Today, the nation marks the 26th year since Senator Benigno “Ninoy” Aquino, Jr. was assassinated at the tarmac of the then-Manila International Airport. The 1983 assassination is currently regarded as one of the sparks that ignited the last waves of massive public outrage that eventually lead to the ouster of President Ferdinand Marcos in 1986.
A few days ago, I appeared (very) briefly in GMA 7’s 24 Oras newscast on a segment about Ninoy Aquino. The segment focused on the relationship between the late senator and the late dictator and strongman Pres. Ferdinand Marcos who both belong to the same fraternity, the Upsilon Sigma Phi. The popular theory, among brods especially, is of course though the rivalry was real, Marcos couldn’t have made a martyr out of his main political rival, and much more so out of his own fraternity brother. Aside form the fact that at that time, Marcos was bedridden and simply too sick to orchestrate and mastermind the assassination, we simply weren’t indoctrinated that way. Marcos also had very little political gain to compensate the great political risk entailed by doing the deed. This may be speculation to some, but for brods who understand the unique personal dynamics existing among fraternity brothers, it is a ‘theory’ worth more than a grain of salt.
Puzzled, the reporter asked me to explain how, in my opinion, the intense political rivalry between Marcos and Aquino, could have existed among two fraternity brothers. I told him (though, all these got cut from the final segment that went on air), it was a natural consequence of putting two ambitious politicians in the same fraternity.
I added, that though we were indoctrinated to strive for a prosperous and progressive country, we were free to choose the means to achieve what we believed was for the good of the Filipino people.
Fraternity history recounts how the brods, especially in the late 60’s and 70’s were found in all sides of the political spectrum, from the side of the dictator and his ‘cronies’, who believed in authoritarian leadership to achieve prosperity, to the mainstream political opposition, who believed in the ideals of “liberal” democracy, to the communist left who believed in the Maoist armed rebellion and national democracy with a socialist perspective.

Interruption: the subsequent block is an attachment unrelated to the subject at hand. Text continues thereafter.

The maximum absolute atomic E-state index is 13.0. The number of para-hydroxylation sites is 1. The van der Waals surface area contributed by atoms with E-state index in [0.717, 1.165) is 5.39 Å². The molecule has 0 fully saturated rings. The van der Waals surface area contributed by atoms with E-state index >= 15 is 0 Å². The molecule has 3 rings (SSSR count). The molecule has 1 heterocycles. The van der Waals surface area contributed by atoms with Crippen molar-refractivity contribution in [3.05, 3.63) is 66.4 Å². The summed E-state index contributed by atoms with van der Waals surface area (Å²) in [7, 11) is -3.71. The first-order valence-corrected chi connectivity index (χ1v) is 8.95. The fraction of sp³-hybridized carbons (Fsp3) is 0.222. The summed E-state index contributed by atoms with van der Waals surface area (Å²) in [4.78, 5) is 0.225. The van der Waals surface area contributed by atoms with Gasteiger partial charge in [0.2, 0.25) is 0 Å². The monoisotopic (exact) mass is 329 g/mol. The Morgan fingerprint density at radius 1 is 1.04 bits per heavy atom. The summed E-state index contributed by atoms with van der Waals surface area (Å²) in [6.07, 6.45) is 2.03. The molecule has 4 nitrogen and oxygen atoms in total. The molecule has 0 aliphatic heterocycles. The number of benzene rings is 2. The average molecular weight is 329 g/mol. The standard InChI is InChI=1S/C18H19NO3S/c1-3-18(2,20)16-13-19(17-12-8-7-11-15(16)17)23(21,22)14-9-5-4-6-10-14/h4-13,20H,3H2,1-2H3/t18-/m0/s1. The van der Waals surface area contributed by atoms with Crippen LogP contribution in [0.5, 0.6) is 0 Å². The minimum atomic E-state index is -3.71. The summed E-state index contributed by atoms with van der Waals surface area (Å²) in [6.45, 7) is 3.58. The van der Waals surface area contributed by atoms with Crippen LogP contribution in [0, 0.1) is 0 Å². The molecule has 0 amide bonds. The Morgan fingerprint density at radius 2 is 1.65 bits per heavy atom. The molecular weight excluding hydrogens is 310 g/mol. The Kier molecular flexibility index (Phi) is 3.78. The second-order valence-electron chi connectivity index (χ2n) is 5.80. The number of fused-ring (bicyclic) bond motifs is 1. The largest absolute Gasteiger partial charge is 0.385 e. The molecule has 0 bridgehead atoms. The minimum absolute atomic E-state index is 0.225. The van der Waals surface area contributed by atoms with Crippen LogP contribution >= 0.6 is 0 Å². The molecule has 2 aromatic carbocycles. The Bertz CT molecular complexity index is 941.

From my experience, I recounted how even in the university today, brods are encouraged to exercise their beliefs and fight for their principles by being active in their own political parties. In UP for example, while most of my brods were leaning towards conservatism and compromise activism, I was allowed to and encouraged to stay in the militant formation I belonged to even before I joined the frat.
When I was in the University Student Council, the chairman then was a brod who belonged to a rival party, and a fraternity batchmate of mine belonged to the third party, and we had many principled differences and arguments with regard to various campus issues, but at the end of the day, we treated each other with great respect and still shared many fellowships.
[photos from Albert Domingo] Anyway, last night, the brods, me included, were also interviewed on Monster Radio RX 93.1. We were asked how relevant Ninoy is to young people today, most of whom were born after his martyrdom in 1983. From 10 PM to 11, we talked about our opinions with regard to Ninoy Aquino’s heroism and how it is important today. I simply said that for as long as we have not achieved the prosperous and progressive nation that Ninoy, and all of us, aspire for, and for as long as our nation’s development is stunted by corrupt and oppressive leaders like we do today, the ideals and the memory of Ninoy, his martyrdom as well as the martyrdom of the thousands of other freedom fighters through the decades, will always be relevant.